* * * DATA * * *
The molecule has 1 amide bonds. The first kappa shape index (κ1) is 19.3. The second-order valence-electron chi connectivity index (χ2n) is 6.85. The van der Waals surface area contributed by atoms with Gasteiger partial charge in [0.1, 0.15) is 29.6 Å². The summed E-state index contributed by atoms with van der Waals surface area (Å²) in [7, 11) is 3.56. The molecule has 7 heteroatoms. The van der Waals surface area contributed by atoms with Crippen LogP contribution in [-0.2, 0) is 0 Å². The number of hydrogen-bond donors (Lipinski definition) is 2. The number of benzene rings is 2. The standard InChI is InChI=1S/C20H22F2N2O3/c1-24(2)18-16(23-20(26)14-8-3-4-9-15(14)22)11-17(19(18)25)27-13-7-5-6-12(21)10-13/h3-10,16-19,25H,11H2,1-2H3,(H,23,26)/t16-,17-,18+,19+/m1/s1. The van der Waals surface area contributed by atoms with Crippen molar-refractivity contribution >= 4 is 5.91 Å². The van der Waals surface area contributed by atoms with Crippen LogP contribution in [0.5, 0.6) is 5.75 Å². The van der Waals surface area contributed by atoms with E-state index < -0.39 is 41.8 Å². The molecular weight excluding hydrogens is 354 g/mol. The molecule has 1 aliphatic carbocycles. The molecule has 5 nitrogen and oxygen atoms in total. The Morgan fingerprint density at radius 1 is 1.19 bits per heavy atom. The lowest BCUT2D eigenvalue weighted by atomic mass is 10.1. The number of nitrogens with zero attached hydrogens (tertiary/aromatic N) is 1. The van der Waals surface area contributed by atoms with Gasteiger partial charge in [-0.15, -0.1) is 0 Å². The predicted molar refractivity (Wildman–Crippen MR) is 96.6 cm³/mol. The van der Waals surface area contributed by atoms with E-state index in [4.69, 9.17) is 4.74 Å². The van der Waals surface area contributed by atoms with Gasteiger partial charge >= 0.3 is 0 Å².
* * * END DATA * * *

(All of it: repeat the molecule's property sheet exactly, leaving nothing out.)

The molecule has 1 amide bonds. The first kappa shape index (κ1) is 19.3. The second-order valence-electron chi connectivity index (χ2n) is 6.85. The van der Waals surface area contributed by atoms with Gasteiger partial charge in [0.1, 0.15) is 29.6 Å². The summed E-state index contributed by atoms with van der Waals surface area (Å²) in [7, 11) is 3.56. The molecule has 7 heteroatoms. The van der Waals surface area contributed by atoms with Crippen LogP contribution in [-0.2, 0) is 0 Å². The number of hydrogen-bond donors (Lipinski definition) is 2. The number of benzene rings is 2. The standard InChI is InChI=1S/C20H22F2N2O3/c1-24(2)18-16(23-20(26)14-8-3-4-9-15(14)22)11-17(19(18)25)27-13-7-5-6-12(21)10-13/h3-10,16-19,25H,11H2,1-2H3,(H,23,26)/t16-,17-,18+,19+/m1/s1. The van der Waals surface area contributed by atoms with Crippen molar-refractivity contribution >= 4 is 5.91 Å². The van der Waals surface area contributed by atoms with Crippen LogP contribution in [0.5, 0.6) is 5.75 Å². The van der Waals surface area contributed by atoms with E-state index < -0.39 is 41.8 Å². The molecular weight excluding hydrogens is 354 g/mol. The molecule has 1 aliphatic carbocycles. The molecule has 5 nitrogen and oxygen atoms in total. The Morgan fingerprint density at radius 1 is 1.19 bits per heavy atom. The lowest BCUT2D eigenvalue weighted by atomic mass is 10.1. The number of nitrogens with zero attached hydrogens (tertiary/aromatic N) is 1. The van der Waals surface area contributed by atoms with Gasteiger partial charge in [-0.15, -0.1) is 0 Å². The predicted molar refractivity (Wildman–Crippen MR) is 96.6 cm³/mol. The van der Waals surface area contributed by atoms with E-state index in [4.69, 9.17) is 4.74 Å². The van der Waals surface area contributed by atoms with Gasteiger partial charge >= 0.3 is 0 Å².